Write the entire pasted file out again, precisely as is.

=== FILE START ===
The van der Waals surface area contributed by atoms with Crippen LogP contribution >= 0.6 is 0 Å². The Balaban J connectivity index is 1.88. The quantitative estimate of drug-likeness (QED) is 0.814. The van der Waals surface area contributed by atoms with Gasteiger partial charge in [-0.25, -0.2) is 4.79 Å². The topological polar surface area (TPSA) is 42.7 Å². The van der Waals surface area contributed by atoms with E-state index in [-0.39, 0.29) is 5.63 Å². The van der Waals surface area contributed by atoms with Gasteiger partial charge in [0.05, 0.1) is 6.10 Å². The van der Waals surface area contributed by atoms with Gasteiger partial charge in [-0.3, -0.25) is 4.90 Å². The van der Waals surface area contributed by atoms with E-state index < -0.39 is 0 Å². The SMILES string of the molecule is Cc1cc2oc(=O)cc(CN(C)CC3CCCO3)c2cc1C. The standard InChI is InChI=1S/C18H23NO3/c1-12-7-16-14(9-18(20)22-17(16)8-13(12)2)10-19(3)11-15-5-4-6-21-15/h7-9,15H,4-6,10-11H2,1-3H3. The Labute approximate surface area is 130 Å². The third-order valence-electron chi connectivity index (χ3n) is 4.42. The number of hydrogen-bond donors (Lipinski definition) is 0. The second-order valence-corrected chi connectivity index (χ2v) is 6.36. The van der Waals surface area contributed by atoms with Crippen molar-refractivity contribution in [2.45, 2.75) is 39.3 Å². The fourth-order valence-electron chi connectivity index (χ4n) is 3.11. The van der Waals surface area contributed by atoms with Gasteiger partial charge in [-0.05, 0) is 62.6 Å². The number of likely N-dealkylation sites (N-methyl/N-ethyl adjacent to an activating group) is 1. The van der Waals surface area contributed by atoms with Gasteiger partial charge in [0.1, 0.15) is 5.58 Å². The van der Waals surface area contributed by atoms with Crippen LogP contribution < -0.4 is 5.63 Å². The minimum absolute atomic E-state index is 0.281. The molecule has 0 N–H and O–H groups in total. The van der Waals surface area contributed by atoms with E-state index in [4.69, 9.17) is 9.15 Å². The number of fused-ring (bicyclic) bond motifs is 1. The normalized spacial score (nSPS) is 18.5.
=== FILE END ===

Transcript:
The van der Waals surface area contributed by atoms with Crippen LogP contribution >= 0.6 is 0 Å². The Balaban J connectivity index is 1.88. The quantitative estimate of drug-likeness (QED) is 0.814. The van der Waals surface area contributed by atoms with Gasteiger partial charge in [-0.25, -0.2) is 4.79 Å². The topological polar surface area (TPSA) is 42.7 Å². The van der Waals surface area contributed by atoms with E-state index in [-0.39, 0.29) is 5.63 Å². The van der Waals surface area contributed by atoms with Gasteiger partial charge in [0.05, 0.1) is 6.10 Å². The van der Waals surface area contributed by atoms with Gasteiger partial charge in [-0.3, -0.25) is 4.90 Å². The van der Waals surface area contributed by atoms with E-state index < -0.39 is 0 Å². The SMILES string of the molecule is Cc1cc2oc(=O)cc(CN(C)CC3CCCO3)c2cc1C. The standard InChI is InChI=1S/C18H23NO3/c1-12-7-16-14(9-18(20)22-17(16)8-13(12)2)10-19(3)11-15-5-4-6-21-15/h7-9,15H,4-6,10-11H2,1-3H3. The Labute approximate surface area is 130 Å². The third-order valence-electron chi connectivity index (χ3n) is 4.42. The number of hydrogen-bond donors (Lipinski definition) is 0. The second-order valence-corrected chi connectivity index (χ2v) is 6.36. The van der Waals surface area contributed by atoms with Crippen molar-refractivity contribution in [2.45, 2.75) is 39.3 Å². The fourth-order valence-electron chi connectivity index (χ4n) is 3.11. The van der Waals surface area contributed by atoms with Gasteiger partial charge in [-0.05, 0) is 62.6 Å². The number of likely N-dealkylation sites (N-methyl/N-ethyl adjacent to an activating group) is 1. The van der Waals surface area contributed by atoms with Gasteiger partial charge in [0.1, 0.15) is 5.58 Å². The van der Waals surface area contributed by atoms with Crippen LogP contribution < -0.4 is 5.63 Å². The minimum absolute atomic E-state index is 0.281. The molecule has 0 N–H and O–H groups in total. The van der Waals surface area contributed by atoms with E-state index in [4.69, 9.17) is 9.15 Å². The number of fused-ring (bicyclic) bond motifs is 1. The normalized spacial score (nSPS) is 18.5.